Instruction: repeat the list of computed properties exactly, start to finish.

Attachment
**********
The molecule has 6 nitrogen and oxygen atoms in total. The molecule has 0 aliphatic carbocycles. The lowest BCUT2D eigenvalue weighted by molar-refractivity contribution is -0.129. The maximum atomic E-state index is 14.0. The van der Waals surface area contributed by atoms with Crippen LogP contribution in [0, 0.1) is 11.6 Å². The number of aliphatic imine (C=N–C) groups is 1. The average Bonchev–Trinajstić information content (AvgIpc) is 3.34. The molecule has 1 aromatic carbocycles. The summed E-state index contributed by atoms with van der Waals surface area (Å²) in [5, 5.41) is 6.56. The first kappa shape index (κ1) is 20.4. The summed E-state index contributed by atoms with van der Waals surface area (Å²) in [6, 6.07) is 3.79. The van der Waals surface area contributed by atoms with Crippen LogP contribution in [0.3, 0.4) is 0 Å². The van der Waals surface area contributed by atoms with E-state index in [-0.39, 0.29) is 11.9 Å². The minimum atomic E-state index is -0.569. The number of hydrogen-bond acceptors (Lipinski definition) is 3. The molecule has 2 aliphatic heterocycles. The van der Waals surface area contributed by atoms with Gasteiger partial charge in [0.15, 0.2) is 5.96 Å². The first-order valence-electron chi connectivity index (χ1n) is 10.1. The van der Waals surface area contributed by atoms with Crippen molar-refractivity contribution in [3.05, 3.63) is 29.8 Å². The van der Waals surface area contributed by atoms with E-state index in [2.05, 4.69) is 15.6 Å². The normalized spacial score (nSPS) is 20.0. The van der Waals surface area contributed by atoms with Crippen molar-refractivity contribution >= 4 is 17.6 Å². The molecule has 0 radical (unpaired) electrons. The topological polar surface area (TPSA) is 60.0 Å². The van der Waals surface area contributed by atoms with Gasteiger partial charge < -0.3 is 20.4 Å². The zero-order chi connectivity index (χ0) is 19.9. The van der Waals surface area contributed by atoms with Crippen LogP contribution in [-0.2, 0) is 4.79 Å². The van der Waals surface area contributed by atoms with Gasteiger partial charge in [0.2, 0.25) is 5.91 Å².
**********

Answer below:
The molecule has 6 nitrogen and oxygen atoms in total. The molecule has 0 aliphatic carbocycles. The lowest BCUT2D eigenvalue weighted by molar-refractivity contribution is -0.129. The maximum atomic E-state index is 14.0. The van der Waals surface area contributed by atoms with Crippen LogP contribution in [0, 0.1) is 11.6 Å². The number of aliphatic imine (C=N–C) groups is 1. The average Bonchev–Trinajstić information content (AvgIpc) is 3.34. The molecule has 1 aromatic carbocycles. The summed E-state index contributed by atoms with van der Waals surface area (Å²) in [5, 5.41) is 6.56. The first kappa shape index (κ1) is 20.4. The summed E-state index contributed by atoms with van der Waals surface area (Å²) in [6, 6.07) is 3.79. The van der Waals surface area contributed by atoms with Crippen LogP contribution in [0.3, 0.4) is 0 Å². The van der Waals surface area contributed by atoms with E-state index in [-0.39, 0.29) is 11.9 Å². The minimum atomic E-state index is -0.569. The number of hydrogen-bond acceptors (Lipinski definition) is 3. The molecule has 2 aliphatic heterocycles. The van der Waals surface area contributed by atoms with Gasteiger partial charge in [0.15, 0.2) is 5.96 Å². The first-order valence-electron chi connectivity index (χ1n) is 10.1. The van der Waals surface area contributed by atoms with Crippen molar-refractivity contribution in [3.05, 3.63) is 29.8 Å². The van der Waals surface area contributed by atoms with E-state index in [2.05, 4.69) is 15.6 Å². The normalized spacial score (nSPS) is 20.0. The van der Waals surface area contributed by atoms with Crippen molar-refractivity contribution >= 4 is 17.6 Å². The molecule has 0 radical (unpaired) electrons. The topological polar surface area (TPSA) is 60.0 Å². The van der Waals surface area contributed by atoms with Gasteiger partial charge < -0.3 is 20.4 Å². The zero-order chi connectivity index (χ0) is 19.9. The van der Waals surface area contributed by atoms with Crippen LogP contribution in [-0.2, 0) is 4.79 Å². The van der Waals surface area contributed by atoms with Gasteiger partial charge in [0.2, 0.25) is 5.91 Å².